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12 months of 2019: September

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It's been an eventful year for HR-related issues hitting the headlines. Our 12 Days of Christmas countdown revisits each month's most notable happenings

Labour party conference

The Labour party announced a number of policies to radically change the world of work at its conference in Brighton, including a four-day working week, an end to zero-hours contracts and greater rights for pregnant and menopausal women at work.

Shadow chancellor John McDonnell said: “People in our country work some of the longest hours in Europe. And since the 1980s the link between increasing productivity and expanded free time has been broken. It’s time to put that right”.

But the CBI criticised the proposals for excluding business from the plans.

Climate strikes

Unions and organisations gave their backing to the youth climate strikes, as firms were urged to take more action on environmental issues.

A week of strikes and co-ordinated actions took place from 20 to 27 September ahead of the United Nations Climate Summit in New York on 27 September.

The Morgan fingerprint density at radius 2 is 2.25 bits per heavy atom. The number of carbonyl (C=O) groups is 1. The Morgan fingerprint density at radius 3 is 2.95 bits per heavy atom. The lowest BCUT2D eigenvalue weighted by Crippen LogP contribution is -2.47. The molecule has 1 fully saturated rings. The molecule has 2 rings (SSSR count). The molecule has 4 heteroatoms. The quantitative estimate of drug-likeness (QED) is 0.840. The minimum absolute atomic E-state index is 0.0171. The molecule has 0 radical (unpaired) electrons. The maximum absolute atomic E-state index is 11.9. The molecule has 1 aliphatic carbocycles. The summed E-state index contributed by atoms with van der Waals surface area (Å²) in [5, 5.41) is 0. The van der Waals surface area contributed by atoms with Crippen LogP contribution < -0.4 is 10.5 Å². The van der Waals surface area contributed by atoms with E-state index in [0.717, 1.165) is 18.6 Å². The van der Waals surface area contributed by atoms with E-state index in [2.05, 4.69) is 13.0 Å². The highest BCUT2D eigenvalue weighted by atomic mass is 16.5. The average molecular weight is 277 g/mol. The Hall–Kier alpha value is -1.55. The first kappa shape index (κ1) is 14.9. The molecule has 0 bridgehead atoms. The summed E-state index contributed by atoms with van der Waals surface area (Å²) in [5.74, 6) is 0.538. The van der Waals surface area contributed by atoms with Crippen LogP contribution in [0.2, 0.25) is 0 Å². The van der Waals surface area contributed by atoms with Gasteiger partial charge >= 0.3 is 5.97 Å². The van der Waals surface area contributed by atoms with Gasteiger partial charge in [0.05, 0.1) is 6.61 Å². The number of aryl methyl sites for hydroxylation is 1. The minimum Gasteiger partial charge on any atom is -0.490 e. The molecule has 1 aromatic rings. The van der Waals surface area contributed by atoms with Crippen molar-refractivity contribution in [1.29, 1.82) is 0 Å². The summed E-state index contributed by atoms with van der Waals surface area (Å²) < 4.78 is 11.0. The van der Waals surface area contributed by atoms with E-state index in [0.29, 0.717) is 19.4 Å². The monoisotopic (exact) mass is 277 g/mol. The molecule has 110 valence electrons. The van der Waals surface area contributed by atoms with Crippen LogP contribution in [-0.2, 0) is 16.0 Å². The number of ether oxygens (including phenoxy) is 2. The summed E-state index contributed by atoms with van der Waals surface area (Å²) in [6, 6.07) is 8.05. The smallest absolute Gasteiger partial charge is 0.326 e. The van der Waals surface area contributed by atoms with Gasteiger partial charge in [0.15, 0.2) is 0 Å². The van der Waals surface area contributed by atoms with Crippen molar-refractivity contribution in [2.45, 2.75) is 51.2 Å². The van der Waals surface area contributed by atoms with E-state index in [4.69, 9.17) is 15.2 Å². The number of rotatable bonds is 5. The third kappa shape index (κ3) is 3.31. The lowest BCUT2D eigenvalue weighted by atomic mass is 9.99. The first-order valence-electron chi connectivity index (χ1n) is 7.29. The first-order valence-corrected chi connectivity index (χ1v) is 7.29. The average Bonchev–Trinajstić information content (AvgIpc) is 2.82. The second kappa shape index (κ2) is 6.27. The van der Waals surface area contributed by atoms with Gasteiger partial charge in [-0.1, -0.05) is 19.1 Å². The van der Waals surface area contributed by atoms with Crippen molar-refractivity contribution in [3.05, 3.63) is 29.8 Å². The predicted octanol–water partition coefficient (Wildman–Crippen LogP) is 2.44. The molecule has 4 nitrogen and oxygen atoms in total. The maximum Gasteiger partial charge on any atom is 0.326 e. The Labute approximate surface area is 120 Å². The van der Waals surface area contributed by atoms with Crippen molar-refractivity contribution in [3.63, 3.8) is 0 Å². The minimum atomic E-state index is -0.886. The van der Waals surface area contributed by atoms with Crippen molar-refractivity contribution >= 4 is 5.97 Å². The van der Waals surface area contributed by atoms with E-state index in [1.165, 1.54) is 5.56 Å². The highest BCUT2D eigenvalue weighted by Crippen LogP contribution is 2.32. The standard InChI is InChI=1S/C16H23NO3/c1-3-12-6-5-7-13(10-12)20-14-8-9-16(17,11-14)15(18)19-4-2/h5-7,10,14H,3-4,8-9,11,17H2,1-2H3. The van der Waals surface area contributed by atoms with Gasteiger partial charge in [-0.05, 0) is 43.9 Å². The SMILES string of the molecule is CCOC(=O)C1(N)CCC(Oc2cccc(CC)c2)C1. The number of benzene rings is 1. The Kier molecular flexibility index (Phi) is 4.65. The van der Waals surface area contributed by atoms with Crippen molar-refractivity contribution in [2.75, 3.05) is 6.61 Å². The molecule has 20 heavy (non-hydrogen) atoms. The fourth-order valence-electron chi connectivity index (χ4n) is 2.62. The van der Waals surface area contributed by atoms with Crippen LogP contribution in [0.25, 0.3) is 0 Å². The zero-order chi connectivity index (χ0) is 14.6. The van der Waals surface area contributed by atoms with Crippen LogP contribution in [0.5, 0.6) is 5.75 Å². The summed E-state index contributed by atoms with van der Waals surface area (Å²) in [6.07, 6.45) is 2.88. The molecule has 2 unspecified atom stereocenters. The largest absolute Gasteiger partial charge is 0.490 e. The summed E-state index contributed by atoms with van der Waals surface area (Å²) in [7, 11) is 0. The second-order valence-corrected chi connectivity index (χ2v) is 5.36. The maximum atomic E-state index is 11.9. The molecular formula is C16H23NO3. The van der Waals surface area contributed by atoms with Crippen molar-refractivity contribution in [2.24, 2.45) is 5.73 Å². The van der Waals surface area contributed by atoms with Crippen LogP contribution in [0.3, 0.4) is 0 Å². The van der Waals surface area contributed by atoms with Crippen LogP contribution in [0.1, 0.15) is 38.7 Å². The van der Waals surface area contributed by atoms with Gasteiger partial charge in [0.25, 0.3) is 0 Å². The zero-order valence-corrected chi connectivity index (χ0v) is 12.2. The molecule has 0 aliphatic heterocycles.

It comes after Swedish teenage activist Greta Thunberg urged adults to take more responsibility for tackling the climate crisis.

Thunberg said: "We feel a lot of adults haven’t quite understood that we young people won’t hold off the climate crisis ourselves. Sorry if this is inconvenient for you. But this is not a single-generation job. It’s humanity’s job."

We spoke to some of the employees who took part in strikes in London.

The best bits of HR magazine in September...

What next for unions?

Membership levels have tumbled since their peak in the late 1970s, so if unions are to continue to play an important role in the workplace change is necessary.

Fiona Deal: At home in the housing sector

Network Homes’ executive director of people and technology dominated the HR Excellence Awards this year for the second time – what's her secret to success?

Pimlico Plumbers and the gig economy dispute

Charlie Mullins spoke exclusively to HR magazine about his eight year legal battle and how he feels about the gig economy.

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